Mudita Tiwari: They may start an early journey by putting together a prototype, a proof of concept, and then start aligning with their adjacent teams in order to validate their assumptions, their buildouts, their early proof of concepts and prototypes. At some point, there is a decision that is made in the journey about whether the, the ecosystem can scale or not, whether it’s a viable product or not. And this part of the journey is very important. That’s the pinnacle of the hero’s journey, getting the sponsorship from the right leaders and making sure your product is set up to scale. This is an area where we see a lot of products needing that brute force, essentially that tenacity commitment to communication community, commitment to the art of telling the story about your product to the right stakeholders and leaders, and making sure that you take your product on a movement by through those cross-functional partnerships that you’ve been thinking about from the early get-go.

Mudita Tiwari: And then, of course, should everything fall in place, and usually it doesn’t. There is an iteration that we go through anytime we put a product, there will be a successful implementation or there will be an implementation in the market. And the journey kind of repeats itself again and again because there is no such thing as putting out a product and being done. The second course of the journey starts when we scale the product or expand the product based on geos or on segments that we have not reached before. If you think about a, when, when a developer is going on a journey, they’re doing the same thing. They’re trying to solve a business problem based on the company that they’re serving, based on the merchant they’re serving, based on the business they’re serving, they’re aligning with their stakeholders. They’re trying to get spon sponsorship from their leadership teams.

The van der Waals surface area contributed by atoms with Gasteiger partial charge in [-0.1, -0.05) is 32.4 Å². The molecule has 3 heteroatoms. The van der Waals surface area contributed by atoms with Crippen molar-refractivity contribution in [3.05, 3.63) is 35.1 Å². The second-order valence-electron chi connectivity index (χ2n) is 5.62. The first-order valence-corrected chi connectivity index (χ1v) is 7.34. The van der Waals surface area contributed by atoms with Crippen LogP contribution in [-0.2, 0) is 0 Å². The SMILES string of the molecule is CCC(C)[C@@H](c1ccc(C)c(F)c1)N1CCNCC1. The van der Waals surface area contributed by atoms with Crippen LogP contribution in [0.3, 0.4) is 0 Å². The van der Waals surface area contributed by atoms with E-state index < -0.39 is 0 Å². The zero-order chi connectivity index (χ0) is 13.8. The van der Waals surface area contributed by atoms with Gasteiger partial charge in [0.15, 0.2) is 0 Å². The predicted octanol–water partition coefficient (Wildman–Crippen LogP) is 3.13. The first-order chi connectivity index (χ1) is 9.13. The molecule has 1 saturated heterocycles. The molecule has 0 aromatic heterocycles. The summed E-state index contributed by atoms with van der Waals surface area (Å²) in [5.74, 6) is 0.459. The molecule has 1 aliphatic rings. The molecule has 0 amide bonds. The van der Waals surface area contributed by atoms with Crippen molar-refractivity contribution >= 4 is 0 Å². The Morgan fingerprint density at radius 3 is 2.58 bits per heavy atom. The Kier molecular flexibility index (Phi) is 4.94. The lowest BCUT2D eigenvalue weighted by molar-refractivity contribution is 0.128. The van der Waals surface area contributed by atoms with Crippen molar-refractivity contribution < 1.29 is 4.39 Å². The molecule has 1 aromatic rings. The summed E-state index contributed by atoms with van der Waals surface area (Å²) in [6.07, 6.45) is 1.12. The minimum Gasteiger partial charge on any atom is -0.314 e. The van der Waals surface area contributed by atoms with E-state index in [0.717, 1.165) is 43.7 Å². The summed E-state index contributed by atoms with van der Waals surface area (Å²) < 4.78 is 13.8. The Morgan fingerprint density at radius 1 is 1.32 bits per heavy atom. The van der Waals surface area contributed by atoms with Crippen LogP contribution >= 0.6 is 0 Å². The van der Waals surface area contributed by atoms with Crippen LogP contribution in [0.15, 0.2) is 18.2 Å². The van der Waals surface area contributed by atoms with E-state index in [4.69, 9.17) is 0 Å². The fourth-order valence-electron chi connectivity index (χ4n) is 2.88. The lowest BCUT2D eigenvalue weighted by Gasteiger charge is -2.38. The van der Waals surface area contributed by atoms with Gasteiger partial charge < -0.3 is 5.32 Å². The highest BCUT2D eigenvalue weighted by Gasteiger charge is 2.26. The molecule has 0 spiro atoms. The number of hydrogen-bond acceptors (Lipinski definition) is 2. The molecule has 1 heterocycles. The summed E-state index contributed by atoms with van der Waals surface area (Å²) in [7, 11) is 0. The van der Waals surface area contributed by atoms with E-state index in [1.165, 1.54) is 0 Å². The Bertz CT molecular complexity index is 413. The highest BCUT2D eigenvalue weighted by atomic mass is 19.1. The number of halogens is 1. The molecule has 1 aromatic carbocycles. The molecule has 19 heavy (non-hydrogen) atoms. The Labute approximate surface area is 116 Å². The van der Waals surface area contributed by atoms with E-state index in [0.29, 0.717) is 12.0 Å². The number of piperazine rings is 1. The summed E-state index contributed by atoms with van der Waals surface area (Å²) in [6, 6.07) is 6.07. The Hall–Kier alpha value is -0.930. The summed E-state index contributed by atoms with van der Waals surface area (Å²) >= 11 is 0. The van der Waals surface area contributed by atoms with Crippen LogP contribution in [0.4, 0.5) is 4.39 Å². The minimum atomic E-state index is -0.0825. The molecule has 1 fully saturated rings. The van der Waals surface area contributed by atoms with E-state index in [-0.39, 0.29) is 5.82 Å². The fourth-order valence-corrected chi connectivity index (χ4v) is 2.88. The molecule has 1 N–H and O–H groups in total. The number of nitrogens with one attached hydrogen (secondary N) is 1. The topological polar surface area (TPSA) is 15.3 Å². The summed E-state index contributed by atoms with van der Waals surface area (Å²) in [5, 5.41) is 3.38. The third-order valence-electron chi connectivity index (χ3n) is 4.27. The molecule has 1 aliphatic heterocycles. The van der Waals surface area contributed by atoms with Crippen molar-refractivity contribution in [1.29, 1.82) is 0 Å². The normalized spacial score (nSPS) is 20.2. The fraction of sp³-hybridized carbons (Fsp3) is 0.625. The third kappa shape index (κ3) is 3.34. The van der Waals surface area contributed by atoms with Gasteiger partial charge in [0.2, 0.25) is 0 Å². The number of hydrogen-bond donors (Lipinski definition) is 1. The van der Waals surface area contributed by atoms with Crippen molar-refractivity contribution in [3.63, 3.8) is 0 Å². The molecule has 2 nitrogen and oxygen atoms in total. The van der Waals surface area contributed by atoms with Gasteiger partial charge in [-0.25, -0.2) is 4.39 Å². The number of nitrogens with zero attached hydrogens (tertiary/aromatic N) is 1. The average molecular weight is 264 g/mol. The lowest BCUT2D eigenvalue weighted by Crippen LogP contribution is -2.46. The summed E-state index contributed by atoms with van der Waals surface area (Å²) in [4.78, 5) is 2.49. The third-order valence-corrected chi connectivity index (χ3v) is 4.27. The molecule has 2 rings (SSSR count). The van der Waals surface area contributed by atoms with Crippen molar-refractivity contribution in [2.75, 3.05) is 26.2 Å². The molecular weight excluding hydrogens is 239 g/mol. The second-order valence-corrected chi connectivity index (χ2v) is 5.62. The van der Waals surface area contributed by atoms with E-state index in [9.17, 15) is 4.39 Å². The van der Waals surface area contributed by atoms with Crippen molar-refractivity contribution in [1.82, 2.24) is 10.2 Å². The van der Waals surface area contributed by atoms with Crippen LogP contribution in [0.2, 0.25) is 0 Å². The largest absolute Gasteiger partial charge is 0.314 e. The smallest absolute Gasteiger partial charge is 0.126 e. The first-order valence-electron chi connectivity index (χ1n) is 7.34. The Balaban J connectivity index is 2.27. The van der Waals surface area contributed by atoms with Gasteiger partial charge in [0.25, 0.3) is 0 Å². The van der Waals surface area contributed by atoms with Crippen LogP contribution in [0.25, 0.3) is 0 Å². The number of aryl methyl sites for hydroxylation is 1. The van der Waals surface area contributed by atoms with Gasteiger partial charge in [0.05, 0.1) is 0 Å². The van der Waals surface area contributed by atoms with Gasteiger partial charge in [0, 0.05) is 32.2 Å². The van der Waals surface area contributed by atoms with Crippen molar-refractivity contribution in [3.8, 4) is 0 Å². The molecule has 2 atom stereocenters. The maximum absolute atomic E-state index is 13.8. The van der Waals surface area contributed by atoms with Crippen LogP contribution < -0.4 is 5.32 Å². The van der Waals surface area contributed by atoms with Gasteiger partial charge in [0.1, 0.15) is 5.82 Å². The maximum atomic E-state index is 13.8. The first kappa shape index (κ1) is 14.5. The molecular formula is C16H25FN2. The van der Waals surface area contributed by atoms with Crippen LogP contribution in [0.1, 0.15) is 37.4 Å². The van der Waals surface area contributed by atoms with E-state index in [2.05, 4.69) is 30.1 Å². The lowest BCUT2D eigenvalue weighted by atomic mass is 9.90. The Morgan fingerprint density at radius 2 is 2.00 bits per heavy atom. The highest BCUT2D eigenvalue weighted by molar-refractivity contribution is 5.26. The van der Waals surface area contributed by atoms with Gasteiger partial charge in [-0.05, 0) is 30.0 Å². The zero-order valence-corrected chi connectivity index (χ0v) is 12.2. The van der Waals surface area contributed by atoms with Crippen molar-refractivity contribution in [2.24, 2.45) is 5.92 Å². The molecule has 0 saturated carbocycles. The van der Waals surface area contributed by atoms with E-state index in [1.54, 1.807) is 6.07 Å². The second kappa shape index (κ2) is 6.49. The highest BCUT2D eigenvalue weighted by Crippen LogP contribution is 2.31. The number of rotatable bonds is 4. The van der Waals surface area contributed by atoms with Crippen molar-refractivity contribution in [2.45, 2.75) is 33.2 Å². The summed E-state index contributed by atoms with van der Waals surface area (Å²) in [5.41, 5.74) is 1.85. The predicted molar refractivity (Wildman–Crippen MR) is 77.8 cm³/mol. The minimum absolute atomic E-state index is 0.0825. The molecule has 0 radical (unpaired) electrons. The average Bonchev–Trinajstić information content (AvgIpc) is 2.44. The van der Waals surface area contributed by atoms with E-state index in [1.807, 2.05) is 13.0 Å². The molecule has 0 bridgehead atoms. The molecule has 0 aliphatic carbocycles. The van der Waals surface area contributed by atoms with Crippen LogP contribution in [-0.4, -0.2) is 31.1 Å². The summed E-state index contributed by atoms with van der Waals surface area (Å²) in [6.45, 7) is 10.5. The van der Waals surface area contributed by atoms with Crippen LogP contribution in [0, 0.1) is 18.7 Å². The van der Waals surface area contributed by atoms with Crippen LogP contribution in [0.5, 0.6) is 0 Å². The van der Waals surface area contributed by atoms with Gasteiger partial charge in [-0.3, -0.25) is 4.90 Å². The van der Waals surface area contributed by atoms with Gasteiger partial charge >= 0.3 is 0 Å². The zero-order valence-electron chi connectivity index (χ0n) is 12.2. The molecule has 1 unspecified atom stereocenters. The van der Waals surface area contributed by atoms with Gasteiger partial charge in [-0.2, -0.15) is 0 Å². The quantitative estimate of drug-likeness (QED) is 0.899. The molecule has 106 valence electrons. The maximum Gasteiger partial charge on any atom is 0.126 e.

Mudita Tiwari: They’re building out the solution and then putting it out in the market, very similar to how we think as in-house developers, in-house engineers, there’s a parallel story happening for people who are consuming your product, integrating your product, and taking it to the market. Then let’s talk a little bit about when you design for a technical audience, what are the best practices that you should use? Certainly that outside in approach, walking a mile in your developer’s shoes is critical. And that brings us to the point of customer centricity. Reliance on your UX research team can actually be hugely advantageous, but in case you do not have the right resources, they have many ways to talk to your customer and making sure you always are listening to what the market is saying. This can be done through social channels. This can be done through actually just having some surveys run.

Mudita Tiwari: This can be done by running large scale studies or market research as well, and understanding what are we baselining against, where do we wanna go and how do we see the delta of our product and how do we slowly get there? There’s another huge value add statement for for developers when we build for our technical audience, which we, we have to think about how a technical audience’s journey fits in the larger business ecosystem. Let me take an example from PayPal. Folks come to PayPal. Developers come to PayPal because they often want to implement a payment system for their merchants or for a business there that they’re working with. And they typically start by trying to understand, does PayPal fit into my narrative into my business? How will I make sure that PayPal as a payment pro service provider fits with the rest of the back office management that I have to take care of?